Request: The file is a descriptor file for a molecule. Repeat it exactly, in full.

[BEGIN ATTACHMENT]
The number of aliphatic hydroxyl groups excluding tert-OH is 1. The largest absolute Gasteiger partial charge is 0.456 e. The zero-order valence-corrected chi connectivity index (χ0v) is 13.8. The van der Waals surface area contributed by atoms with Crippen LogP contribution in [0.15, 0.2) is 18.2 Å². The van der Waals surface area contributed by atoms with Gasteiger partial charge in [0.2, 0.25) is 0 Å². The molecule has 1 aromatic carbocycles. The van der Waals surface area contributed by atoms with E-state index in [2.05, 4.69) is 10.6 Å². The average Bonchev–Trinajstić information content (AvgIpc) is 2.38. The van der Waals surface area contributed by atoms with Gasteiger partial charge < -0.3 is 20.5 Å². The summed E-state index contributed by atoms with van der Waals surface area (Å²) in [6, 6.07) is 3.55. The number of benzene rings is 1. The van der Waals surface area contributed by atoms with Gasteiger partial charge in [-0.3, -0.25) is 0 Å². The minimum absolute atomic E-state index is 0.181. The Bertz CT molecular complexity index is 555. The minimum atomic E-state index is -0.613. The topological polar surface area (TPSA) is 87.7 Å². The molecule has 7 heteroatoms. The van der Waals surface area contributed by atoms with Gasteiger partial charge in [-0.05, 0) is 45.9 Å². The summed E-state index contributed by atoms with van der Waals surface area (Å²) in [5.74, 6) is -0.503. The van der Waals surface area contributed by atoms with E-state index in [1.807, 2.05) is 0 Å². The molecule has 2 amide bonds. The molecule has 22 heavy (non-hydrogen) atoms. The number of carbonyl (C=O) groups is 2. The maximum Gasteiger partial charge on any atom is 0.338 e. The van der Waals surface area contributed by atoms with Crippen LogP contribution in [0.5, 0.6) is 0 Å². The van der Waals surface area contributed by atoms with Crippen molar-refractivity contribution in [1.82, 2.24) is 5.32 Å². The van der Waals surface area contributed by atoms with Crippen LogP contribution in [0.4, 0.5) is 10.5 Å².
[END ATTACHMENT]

The number of aliphatic hydroxyl groups excluding tert-OH is 1. The largest absolute Gasteiger partial charge is 0.456 e. The zero-order valence-corrected chi connectivity index (χ0v) is 13.8. The van der Waals surface area contributed by atoms with Crippen LogP contribution in [0.15, 0.2) is 18.2 Å². The van der Waals surface area contributed by atoms with Gasteiger partial charge in [0.2, 0.25) is 0 Å². The molecule has 1 aromatic carbocycles. The van der Waals surface area contributed by atoms with E-state index in [2.05, 4.69) is 10.6 Å². The average Bonchev–Trinajstić information content (AvgIpc) is 2.38. The van der Waals surface area contributed by atoms with Gasteiger partial charge < -0.3 is 20.5 Å². The summed E-state index contributed by atoms with van der Waals surface area (Å²) in [6, 6.07) is 3.55. The number of benzene rings is 1. The van der Waals surface area contributed by atoms with Gasteiger partial charge in [-0.3, -0.25) is 0 Å². The minimum absolute atomic E-state index is 0.181. The Bertz CT molecular complexity index is 555. The minimum atomic E-state index is -0.613. The topological polar surface area (TPSA) is 87.7 Å². The molecule has 7 heteroatoms. The van der Waals surface area contributed by atoms with Gasteiger partial charge in [-0.05, 0) is 45.9 Å². The summed E-state index contributed by atoms with van der Waals surface area (Å²) in [5.74, 6) is -0.503. The van der Waals surface area contributed by atoms with E-state index in [1.807, 2.05) is 0 Å². The molecule has 2 amide bonds. The molecule has 22 heavy (non-hydrogen) atoms. The number of carbonyl (C=O) groups is 2. The maximum Gasteiger partial charge on any atom is 0.338 e. The van der Waals surface area contributed by atoms with Crippen LogP contribution in [0.5, 0.6) is 0 Å². The van der Waals surface area contributed by atoms with Crippen molar-refractivity contribution in [1.82, 2.24) is 5.32 Å². The van der Waals surface area contributed by atoms with Crippen LogP contribution in [0.4, 0.5) is 10.5 Å².